Women’s rights and Non-Timber Forest Products (NTFPs)
Forests are critical to the health of the planet and the well-being of people everywhere. About one in every six people, particularly women, directly rely on forests for their lives and livelihoods, especially for food. The disruption caused by the COVID-19 pandemic showed just how important local food production and short food value chains are, particularly during times of crisis. In India, where a lockdown sent millions of people back from the cities back to the countryside, wild foods and other non-timber forest products (NTFPs) proved essential to hungry migrants.
As a source of food, water and income, and for their cultural and spiritual meaning, forests and NTFPs help ensure community resilience. Both ENDS has a long history of collaboration with partners such as the Non-Timber Forest Products Exchange Programme (NTFP-EP) and Keystone Foundation, which support forest communities in promoting the NTFP concept for forest conservation and livelihood enhancement.
Addressing the gender dimensions of NTFPs
Both ENDS aims to showcase and accelerate the massive upscaling of practices that are based on collective participation, healthy ecosystems, gender justice and a capacious vision of well-being. In recent years, Both ENDS, NTFP-EP and Keystone have collaborated as part of the Global Alliance for Green and Gender Action to strengthen and unify the women’s rights and environmental justice movements.
NTFP-EP and Keystone are advancing understanding of the gendered aspects of harvesting, managing, trading and accessing NTFPs. A new research report on the topic looked at a variety of NTFPs in India – tamarind, yams, greens and wild honey to name a few – and explored the gendered division of activities, access and control over these resources. Among other things, the report showed that most processing of NTFPs is done by women and that women tend to have greater access and control over NTFPs that can be collected easily, like leaves and berries. In most cases, women did not have control over the income from NTFP sales, and their access to formal or distant markets was limited due to social norms that restrict their mobility. Insights from the report will be used to improve the design of future NTFP-related programmes.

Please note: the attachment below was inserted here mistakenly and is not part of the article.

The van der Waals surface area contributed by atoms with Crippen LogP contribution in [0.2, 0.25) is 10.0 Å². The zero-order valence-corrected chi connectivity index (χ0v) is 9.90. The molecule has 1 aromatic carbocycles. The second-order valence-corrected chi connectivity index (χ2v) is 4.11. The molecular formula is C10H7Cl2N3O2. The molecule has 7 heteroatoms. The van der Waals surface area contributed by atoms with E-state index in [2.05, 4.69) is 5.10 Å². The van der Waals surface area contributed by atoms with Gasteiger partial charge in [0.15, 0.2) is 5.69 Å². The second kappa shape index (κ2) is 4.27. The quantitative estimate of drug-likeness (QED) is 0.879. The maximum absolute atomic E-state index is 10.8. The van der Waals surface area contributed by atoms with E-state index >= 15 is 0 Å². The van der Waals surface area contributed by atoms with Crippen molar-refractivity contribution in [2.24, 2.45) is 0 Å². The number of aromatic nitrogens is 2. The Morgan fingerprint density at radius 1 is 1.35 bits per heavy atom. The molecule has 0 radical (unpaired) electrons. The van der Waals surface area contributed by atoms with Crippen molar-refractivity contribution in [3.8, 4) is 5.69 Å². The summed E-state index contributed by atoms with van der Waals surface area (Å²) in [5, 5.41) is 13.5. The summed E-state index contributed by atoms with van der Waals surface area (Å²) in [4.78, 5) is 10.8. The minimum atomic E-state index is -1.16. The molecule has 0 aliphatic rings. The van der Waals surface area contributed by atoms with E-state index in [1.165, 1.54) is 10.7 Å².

As part of the GAGGA programme, Keystone and NTFP-EP are already working to address some of these gaps. NTFP-EP and Keystone are providing small grants to strengthen women-led NTFP initiatives. For example, a grant from Keystone supported indigenous women’s groups across India to develop common packaging and branding of honey. The new packaging not only helps provide better income but also establishes the women’s rights over resources. It has become a powerful tool to promote solidarity of indigenous women across the country and their collaborative work on NTFPs.
In Indonesia, a grant from NTFP-EP made it possible for members of the Bangkit Bersama Women Group and Dara Kunci Women Group to participate in trainings that were held virtually, due to the pandemic. The training focused on organisational management, financial management, and online marketing to maximise the potential of the women’s cashew nut harvest.
Funding the nexus of women’s rights and transformative practices
NTFP-EP sees grantmaking as a tool which works best when coupled with capacity building activities. The group’s community workshops and exchanges have been crucial for helping build the skills and confidence of women to self-organise, develop their own initiatives and strategies, and engage with government officials. NTFP-EP’s involvement in GAGGA over the last five years has enabled the organisation to better operationalise its commitment to women’s rights. In a new report by Both ENDS, Embedding gender justice in environmental action: where to start?, NTFP-EP and other partners shared experiences and recommendations for environmental organisations, and made the case for dedicated programming and funding for work at the nexus of gender and environmental justice.
Both ENDS and our partners aim to expand the policy space and funding for transformative practices like NTFPs. Research, advocacy and lobbying by NTFP-EP led to important progress on this front in 2020. At the behest of the Association of Southeast Asian Nations (ASEAN) Working Group on Forest Products Development, NTFP-EP led a consultative process to develop guidelines on sustainable harvest and management of NTFP resources. In October 2020, the ASEAN Ministers on Agriculture and Forestry adopted the new ASEAN Guidelines for Sustainable Harvest and Resource Management Protocols for Selected Non-Timber Forest Products. The guidelines will serve as a primary reference for NTFP management protocols in the ASEAN region and help guarantee the sustainable management of NTFP resources.